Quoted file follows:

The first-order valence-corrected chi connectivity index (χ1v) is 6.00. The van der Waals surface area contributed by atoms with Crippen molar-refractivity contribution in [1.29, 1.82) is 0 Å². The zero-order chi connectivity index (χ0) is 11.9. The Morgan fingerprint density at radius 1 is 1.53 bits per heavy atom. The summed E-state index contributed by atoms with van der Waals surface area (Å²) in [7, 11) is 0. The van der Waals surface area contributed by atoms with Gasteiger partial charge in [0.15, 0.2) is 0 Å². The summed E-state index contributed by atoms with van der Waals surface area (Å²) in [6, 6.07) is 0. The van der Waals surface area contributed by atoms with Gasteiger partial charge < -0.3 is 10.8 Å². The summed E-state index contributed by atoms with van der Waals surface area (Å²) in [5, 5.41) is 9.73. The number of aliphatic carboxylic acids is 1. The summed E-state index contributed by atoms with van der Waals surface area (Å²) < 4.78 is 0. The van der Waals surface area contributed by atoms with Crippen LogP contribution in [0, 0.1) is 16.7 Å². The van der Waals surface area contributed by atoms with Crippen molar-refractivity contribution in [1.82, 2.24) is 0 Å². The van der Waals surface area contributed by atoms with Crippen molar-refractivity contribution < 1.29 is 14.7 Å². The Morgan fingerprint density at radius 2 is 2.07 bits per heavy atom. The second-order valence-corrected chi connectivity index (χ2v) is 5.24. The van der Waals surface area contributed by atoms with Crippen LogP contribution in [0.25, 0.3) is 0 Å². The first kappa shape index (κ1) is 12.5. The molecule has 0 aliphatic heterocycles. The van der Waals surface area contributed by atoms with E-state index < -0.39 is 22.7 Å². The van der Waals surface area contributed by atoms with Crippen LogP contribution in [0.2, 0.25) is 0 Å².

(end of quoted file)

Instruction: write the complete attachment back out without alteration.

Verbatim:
The first-order valence-corrected chi connectivity index (χ1v) is 6.00. The van der Waals surface area contributed by atoms with Crippen molar-refractivity contribution in [1.29, 1.82) is 0 Å². The zero-order chi connectivity index (χ0) is 11.9. The Morgan fingerprint density at radius 1 is 1.53 bits per heavy atom. The summed E-state index contributed by atoms with van der Waals surface area (Å²) in [7, 11) is 0. The van der Waals surface area contributed by atoms with Gasteiger partial charge in [0.15, 0.2) is 0 Å². The summed E-state index contributed by atoms with van der Waals surface area (Å²) in [6, 6.07) is 0. The van der Waals surface area contributed by atoms with Gasteiger partial charge < -0.3 is 10.8 Å². The summed E-state index contributed by atoms with van der Waals surface area (Å²) in [5, 5.41) is 9.73. The number of aliphatic carboxylic acids is 1. The summed E-state index contributed by atoms with van der Waals surface area (Å²) < 4.78 is 0. The van der Waals surface area contributed by atoms with Crippen LogP contribution in [0, 0.1) is 16.7 Å². The van der Waals surface area contributed by atoms with Crippen molar-refractivity contribution in [1.82, 2.24) is 0 Å². The van der Waals surface area contributed by atoms with Crippen molar-refractivity contribution < 1.29 is 14.7 Å². The Morgan fingerprint density at radius 2 is 2.07 bits per heavy atom. The second-order valence-corrected chi connectivity index (χ2v) is 5.24. The van der Waals surface area contributed by atoms with Crippen LogP contribution in [0.25, 0.3) is 0 Å². The first kappa shape index (κ1) is 12.5. The molecule has 0 aliphatic heterocycles. The van der Waals surface area contributed by atoms with E-state index < -0.39 is 22.7 Å². The van der Waals surface area contributed by atoms with Crippen LogP contribution in [0.2, 0.25) is 0 Å².